The game plays off in three sections. First up, we have the holographic map-like aspect where you simply move your units from one room to the next. Many levels have multiple paths you can take, but some rooms are required to further the story and complete your mission. This is all portrayed with some great detail as you can see Dominus Faustinius hovering over the map. Then, when entering a room with enemies, the game goes into combat view. Lastly, you have your ship to which you return after each mission for upgrades and more decisions, such as which area you should explore next.

Warhammer Combat

Combat works quite well, but it is less about taking cover than XCOM games and more about moving in and standing your ground. Some Tech-Priests even use melee weapons as their favourites. You also need to keep an eye out for multiple systems at play during combat, such as Necrons resurrecting (one hit after they are down kills them for good) as well as stuff like counter-attacks and placement at the start of combat. Then, you can also call in Servitors during some turns. These Servitors are your garden-variety meat shields that you use to soak up some damage to protect your all-important Tech-Priests.

Warhammer 40K: Mechanicus simply felt great to play for the most part and with an intriguing story to boot, it made my experience a wonderful one. However, there are a few minor issues I experienced. First off, the sound is a bit lacking and I would have loved to have fully-voiced dialogue that I could make out, instead of having to read it all. Then, I also experienced some input lag a few times during combat. Lastly, missions and enemies can start to feel a bit repetitive at times, but if you like the combat and the story, that shouldn’t bother you too much.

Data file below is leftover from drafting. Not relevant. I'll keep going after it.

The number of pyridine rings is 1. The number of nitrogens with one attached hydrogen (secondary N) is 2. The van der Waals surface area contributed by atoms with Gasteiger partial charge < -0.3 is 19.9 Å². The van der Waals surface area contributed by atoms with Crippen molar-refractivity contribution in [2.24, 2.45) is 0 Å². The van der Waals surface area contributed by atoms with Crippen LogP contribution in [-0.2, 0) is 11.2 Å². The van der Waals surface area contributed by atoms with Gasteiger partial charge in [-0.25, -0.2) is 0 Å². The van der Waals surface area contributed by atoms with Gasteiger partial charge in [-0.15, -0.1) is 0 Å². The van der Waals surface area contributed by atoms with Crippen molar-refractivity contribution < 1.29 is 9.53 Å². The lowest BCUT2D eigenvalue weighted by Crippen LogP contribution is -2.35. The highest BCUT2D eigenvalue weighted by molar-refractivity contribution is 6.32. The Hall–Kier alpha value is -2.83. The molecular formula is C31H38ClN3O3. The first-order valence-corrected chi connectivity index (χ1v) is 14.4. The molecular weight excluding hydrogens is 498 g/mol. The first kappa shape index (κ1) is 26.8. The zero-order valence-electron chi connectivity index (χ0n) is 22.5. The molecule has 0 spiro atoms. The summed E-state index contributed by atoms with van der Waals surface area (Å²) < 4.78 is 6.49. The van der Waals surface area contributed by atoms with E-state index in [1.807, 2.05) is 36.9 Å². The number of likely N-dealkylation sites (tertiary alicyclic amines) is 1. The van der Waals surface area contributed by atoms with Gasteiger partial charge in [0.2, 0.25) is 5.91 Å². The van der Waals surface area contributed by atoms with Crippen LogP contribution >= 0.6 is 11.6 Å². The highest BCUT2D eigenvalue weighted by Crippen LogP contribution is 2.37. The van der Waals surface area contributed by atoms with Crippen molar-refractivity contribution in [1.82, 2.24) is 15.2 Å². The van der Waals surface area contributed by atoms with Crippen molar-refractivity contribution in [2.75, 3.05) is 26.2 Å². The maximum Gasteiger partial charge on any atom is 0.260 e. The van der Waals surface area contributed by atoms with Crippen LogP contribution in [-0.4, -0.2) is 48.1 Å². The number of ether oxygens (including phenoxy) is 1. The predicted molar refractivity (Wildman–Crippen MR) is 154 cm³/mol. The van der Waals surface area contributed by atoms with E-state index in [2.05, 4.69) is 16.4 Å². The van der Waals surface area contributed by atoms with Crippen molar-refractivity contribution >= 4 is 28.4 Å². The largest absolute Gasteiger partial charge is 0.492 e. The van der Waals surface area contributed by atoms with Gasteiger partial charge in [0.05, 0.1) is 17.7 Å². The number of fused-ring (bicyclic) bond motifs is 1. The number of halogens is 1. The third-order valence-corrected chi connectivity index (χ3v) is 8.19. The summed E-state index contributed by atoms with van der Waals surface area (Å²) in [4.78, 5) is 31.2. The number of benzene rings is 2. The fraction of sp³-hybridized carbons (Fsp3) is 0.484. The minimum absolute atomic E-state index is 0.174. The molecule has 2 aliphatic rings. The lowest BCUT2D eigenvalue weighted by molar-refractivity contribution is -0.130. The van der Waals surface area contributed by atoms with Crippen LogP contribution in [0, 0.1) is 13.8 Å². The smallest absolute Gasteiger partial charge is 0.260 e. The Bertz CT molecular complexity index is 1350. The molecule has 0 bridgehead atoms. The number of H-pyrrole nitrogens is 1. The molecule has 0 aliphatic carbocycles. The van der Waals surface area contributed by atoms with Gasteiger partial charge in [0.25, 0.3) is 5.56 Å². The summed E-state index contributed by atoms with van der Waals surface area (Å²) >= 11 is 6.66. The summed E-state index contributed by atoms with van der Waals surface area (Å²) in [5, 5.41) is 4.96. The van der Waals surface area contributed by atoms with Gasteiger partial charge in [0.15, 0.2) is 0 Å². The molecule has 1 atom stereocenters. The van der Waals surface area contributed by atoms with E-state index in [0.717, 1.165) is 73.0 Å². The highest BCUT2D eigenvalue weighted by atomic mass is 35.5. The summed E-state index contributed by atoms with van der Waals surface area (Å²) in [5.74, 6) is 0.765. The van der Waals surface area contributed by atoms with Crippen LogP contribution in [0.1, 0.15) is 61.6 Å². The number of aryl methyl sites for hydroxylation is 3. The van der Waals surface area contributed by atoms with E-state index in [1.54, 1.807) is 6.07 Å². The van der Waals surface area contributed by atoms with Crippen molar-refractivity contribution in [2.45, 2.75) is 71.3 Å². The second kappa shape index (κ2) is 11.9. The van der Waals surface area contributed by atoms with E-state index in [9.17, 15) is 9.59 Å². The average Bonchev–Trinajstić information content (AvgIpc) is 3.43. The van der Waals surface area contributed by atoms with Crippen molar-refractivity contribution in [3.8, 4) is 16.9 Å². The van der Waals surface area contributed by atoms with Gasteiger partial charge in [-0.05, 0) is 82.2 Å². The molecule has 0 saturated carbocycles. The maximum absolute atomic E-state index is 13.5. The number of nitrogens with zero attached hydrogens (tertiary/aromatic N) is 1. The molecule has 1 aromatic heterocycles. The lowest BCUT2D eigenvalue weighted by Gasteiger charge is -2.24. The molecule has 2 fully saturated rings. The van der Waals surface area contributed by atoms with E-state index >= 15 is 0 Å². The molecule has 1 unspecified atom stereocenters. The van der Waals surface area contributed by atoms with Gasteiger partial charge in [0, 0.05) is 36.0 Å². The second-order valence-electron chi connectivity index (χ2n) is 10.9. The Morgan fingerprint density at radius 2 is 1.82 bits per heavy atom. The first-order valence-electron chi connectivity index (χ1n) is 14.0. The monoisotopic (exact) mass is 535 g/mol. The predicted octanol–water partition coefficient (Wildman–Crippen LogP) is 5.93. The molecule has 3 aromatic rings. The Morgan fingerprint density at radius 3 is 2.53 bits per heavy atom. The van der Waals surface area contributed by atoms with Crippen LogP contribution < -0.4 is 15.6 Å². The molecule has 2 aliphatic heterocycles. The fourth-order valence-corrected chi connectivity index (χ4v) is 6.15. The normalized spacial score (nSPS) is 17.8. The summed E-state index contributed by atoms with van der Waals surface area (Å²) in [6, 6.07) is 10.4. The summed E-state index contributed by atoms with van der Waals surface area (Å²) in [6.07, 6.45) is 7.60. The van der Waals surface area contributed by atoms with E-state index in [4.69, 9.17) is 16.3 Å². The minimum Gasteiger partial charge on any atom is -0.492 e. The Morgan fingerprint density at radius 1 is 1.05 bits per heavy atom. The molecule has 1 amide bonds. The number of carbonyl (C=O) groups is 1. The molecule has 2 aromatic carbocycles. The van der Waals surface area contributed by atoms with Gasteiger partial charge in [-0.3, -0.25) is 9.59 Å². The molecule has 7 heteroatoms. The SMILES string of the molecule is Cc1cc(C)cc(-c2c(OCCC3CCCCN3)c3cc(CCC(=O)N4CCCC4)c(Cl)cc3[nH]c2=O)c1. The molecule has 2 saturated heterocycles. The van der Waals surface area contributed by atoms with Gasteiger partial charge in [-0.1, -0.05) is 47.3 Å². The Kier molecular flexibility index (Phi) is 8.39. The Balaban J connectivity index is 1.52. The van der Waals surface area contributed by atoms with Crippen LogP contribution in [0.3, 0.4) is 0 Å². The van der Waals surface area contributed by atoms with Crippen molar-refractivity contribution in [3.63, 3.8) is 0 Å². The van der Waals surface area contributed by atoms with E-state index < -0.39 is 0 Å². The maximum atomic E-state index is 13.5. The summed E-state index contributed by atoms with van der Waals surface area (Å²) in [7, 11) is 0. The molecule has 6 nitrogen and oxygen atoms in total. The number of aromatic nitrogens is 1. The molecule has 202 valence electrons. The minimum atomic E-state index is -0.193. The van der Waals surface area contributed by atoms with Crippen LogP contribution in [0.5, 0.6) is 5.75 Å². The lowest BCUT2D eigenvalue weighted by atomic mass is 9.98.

Warhammer view

Performance wise, my gaming rig has an i5 at 3.2GHz, a GTX 960 2GB and 8GB of RAM. I could crank up the graphics of Warhammer 40K: Mechanicus to the max at 1080p with no frame-rate drops or freezes at all. The game runs smoothly and although the graphics aren’t groundbreaking, still manages to deliver some fantastic atmosphere that oozes everything Warhammer 40K.

The Verdict

If you love tactical, turn-based titles like XCOM 2, you will love Warhammer 40K: Mechanicus, even if you aren’t all that into the Warhammer 40K. The story and characters take a while to get used to and fully understand, but when you do and realize just how crazy everything is, the game really shines.

Warhammer 40K: Mechanicus features layers of systems that make gameplay in and out of combat a joy. It is complexed and rewarding as you level up your Tech-Priests, uncover a wealth of knowledge and gain a variety of perks and items for your characters to wield. This gameplay loop of heading into the next “dungeon” and taking on hordes of Necrons does become a little bit repetitive but thankfully there are player choices and multiple endings, as well as that sense of urgency in gameplay thanks to a system that shows you how close you are to a full awakening of the Necrons. The game looks great for what it is and apart from a few input response issues I experienced, it is technically solid. The only thing I wish was done better is the sound, which leaves a little to be desired.

In the end, fans of tactical, turn-based games shouldn’t miss out on Warhammer 40K: Mechanicus. It is a refreshing game in the massive Warhammer 40K universe that can and will suck you in right until the very end.

Warhammer review summary

This review is based off a code sent to us by Kasedo Games

Available On: PC | Reviewed On: PC | Release Date: 15 November 2018 | Price: R175

Sillicur

Sillicur

Co-Editor at Glitched Africa
Wessel is Glitched Africa's Resident Afrikaans Guy (RAG) with a passion for all things esports, cats and gaming in general. Dota 2 addict, Dark Souls veteran and all around geek.
Sillicur